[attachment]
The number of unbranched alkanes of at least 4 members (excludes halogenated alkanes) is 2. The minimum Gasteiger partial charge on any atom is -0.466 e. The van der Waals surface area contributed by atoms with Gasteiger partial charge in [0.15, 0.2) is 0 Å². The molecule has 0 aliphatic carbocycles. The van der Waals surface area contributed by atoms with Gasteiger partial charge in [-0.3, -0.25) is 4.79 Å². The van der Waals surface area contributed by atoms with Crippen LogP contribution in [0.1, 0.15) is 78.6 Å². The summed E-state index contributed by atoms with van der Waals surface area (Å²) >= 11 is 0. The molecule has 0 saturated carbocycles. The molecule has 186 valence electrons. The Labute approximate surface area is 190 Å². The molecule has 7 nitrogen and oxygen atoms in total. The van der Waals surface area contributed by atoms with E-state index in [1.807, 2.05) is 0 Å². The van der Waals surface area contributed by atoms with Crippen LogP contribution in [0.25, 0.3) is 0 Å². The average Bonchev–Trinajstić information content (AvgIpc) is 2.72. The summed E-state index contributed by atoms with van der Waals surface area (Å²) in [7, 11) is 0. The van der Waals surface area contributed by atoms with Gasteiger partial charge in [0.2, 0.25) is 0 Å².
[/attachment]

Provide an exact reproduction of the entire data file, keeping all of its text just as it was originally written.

The number of unbranched alkanes of at least 4 members (excludes halogenated alkanes) is 2. The minimum Gasteiger partial charge on any atom is -0.466 e. The van der Waals surface area contributed by atoms with Gasteiger partial charge in [0.15, 0.2) is 0 Å². The molecule has 0 aliphatic carbocycles. The van der Waals surface area contributed by atoms with Gasteiger partial charge in [-0.3, -0.25) is 4.79 Å². The van der Waals surface area contributed by atoms with Crippen LogP contribution in [0.1, 0.15) is 78.6 Å². The summed E-state index contributed by atoms with van der Waals surface area (Å²) >= 11 is 0. The molecule has 0 saturated carbocycles. The molecule has 186 valence electrons. The Labute approximate surface area is 190 Å². The molecule has 7 nitrogen and oxygen atoms in total. The van der Waals surface area contributed by atoms with E-state index in [1.807, 2.05) is 0 Å². The van der Waals surface area contributed by atoms with Crippen LogP contribution in [0.25, 0.3) is 0 Å². The average Bonchev–Trinajstić information content (AvgIpc) is 2.72. The summed E-state index contributed by atoms with van der Waals surface area (Å²) in [7, 11) is 0. The van der Waals surface area contributed by atoms with Gasteiger partial charge in [0.2, 0.25) is 0 Å².